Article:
FIG. 3C illustrates the emergency mode where all the primary power sources PWR1, PWR2 and PWRess fail at or before time tf. In such case, both BSCUs 40 become disabled as does EMAC Left1 and EMAC Right1. Only EMAC Left2 and EMAC Right2 remain active on a limited basis by virtue of the DCess power source. EMAC Left2 and EMAC Right2 are configured to recognize such condition and are designed to operate under condition on the brake commands provided directed thereto from the transducers 46 via cable 72.
Under such condition, only actuator modules 2 and 4 remain active in each brake 34. According to the present invention, EMAC Left2 and EMAC Right2 are designed to use the pedal input commands received directly from the transducers 46 to achieve proportional brake force application using the actuator modules 2 and 4 in each brake 34. Such pedal input commands may derive power from the DCess source via connecting cables 72 and 48, and the system 30 preferably is designed to provide the most direct electrical path between the transducers 46 and the brakes 34 to minimize the number of intermediate components, and hence decrease the possibility of component failure in that path.
Since only actuator modules 2 and 4 remain active in each brake, it is preferable that EMAC Left2 and EMAC Right2 be configured to increase the upper force limit of each actuator module under such condition. However, care should be taken to maximize the amount of braking achievable in view of the limited amount of power available via the DCess source. It is noted that in the emergency mode, both BSCUs 40 are disabled, and hence antiskid protection is not available.
Park (Ultimate) Mode
In the park (ultimate) mode, only power from the DChot source may be available as represented in FIG. 3D. This may be because the aircraft is on the ground with the remaining power systems shut down. Alternatively, all the primary power busses PWR1, PWR2 and PWRess (including DCess) may be unavailable or have failed similar to the emergency mode discussed above.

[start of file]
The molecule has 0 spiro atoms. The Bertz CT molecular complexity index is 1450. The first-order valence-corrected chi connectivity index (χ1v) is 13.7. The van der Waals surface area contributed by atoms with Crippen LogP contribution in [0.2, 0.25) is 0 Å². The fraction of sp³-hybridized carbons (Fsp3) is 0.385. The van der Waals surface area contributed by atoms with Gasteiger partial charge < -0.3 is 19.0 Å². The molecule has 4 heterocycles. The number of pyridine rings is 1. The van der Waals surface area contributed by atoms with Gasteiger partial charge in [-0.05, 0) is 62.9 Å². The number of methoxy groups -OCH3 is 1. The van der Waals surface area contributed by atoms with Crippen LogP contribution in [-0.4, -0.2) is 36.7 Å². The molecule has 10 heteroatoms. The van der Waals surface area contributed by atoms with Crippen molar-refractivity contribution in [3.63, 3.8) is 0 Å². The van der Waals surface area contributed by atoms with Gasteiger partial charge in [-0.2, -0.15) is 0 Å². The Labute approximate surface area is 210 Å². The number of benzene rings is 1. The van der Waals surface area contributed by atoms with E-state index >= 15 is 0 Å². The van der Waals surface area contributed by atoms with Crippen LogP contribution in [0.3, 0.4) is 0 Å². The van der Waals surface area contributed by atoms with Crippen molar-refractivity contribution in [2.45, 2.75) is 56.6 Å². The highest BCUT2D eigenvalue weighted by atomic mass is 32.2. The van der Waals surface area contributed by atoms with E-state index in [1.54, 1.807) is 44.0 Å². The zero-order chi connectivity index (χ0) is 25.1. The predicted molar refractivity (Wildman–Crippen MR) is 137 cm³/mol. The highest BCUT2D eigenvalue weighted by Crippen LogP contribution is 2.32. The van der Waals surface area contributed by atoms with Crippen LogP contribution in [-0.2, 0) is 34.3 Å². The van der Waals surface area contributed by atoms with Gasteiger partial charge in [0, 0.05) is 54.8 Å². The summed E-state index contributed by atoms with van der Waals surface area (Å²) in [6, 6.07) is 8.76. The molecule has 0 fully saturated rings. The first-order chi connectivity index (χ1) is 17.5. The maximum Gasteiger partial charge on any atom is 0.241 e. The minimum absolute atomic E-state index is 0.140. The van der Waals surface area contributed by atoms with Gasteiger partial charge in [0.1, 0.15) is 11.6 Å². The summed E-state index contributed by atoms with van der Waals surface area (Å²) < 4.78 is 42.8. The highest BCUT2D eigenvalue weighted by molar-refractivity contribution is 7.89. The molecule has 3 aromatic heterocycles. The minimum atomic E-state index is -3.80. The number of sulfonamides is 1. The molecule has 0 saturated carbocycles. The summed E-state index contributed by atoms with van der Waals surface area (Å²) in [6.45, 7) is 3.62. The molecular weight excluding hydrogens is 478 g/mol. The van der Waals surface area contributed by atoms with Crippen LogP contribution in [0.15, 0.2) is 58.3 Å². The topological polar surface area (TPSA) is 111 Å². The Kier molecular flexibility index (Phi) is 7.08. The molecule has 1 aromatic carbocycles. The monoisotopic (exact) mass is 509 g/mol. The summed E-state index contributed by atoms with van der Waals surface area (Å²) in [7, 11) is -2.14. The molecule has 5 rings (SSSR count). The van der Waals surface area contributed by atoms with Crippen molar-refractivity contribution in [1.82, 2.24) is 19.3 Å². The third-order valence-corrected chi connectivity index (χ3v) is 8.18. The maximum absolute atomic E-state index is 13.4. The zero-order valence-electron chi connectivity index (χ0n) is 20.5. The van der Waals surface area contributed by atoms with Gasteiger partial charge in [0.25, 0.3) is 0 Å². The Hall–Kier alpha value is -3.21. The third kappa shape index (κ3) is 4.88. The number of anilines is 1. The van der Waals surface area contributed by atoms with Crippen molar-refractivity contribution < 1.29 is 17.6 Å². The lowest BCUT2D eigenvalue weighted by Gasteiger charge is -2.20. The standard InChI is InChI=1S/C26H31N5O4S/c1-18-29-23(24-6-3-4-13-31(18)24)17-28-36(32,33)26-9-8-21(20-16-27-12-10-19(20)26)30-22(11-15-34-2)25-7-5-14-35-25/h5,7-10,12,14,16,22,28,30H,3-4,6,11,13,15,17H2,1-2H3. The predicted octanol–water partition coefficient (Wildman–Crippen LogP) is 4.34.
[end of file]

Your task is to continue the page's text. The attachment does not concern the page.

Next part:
For the same reasons discussed above in relation to FIG. 3C and the emergency mode, only EMAC Left2 and EMAC Right2 remain active in the park (ultimate) mode. Moreover, these particular EMACs are only partially active in the sense that they are operating based on power from the DChot source. Operation differs from the emergency mode in the following respects.
The cockpit includes a parking brake switch selectively activated by the pilot. The parking brake switch is coupled to EMAC Left2 and EMAC Right2 via the cables 48 and 72, for example. EMAC Left2 and EMAC Right2 are both configured to provide a predetermined fixed braking force via the enabled actuator modules 2 and 4 in each of the brakes 34 upon closing of the parking brake switch. Power from the DChot source is used only to actuate the actuator modules 2 and 4 into position. Thereafter, a mechanical holding device within the actuator module holds the actuator mechanism in place so as to no longer require power from the DChot source. In this manner, the park mode uses power only during activation or when the park brake is released in order to conserve power in the aircraft battery.
Release of the parking brake is implemented by removing the brake clamping force as a result of the EMAC Left2 and EMAC Right2 disabling the mechanical holding device and driving each actuator module 2 and 4 to a running clearance position. Specifically, the parking brake switch in the cockpit being moved to a release position causes the EMAC Left2 and EMAC Right2 to release the parking brake.
In the event the power buss PWRess is available, the system can be designed to operate on power from DCess in order not to discharge the aircraft battery serving as the DChot Source.
The park (ultimate) mode is considered to be a final means of applying brakes in an aircraft emergency situation in order to stop the aircraft. The EMACs are configured preferably such that the park mode overrides any normal braking commands unless the normal braking command torque level is higher than the park torque level. If the remainder of the system 30 fails due to the BSCUs 40 or the main power busses PWR1, PWR2 and PWRess failing, for example, it is noted that operation of the park (ultimate) mode is neither prevented nor delayed.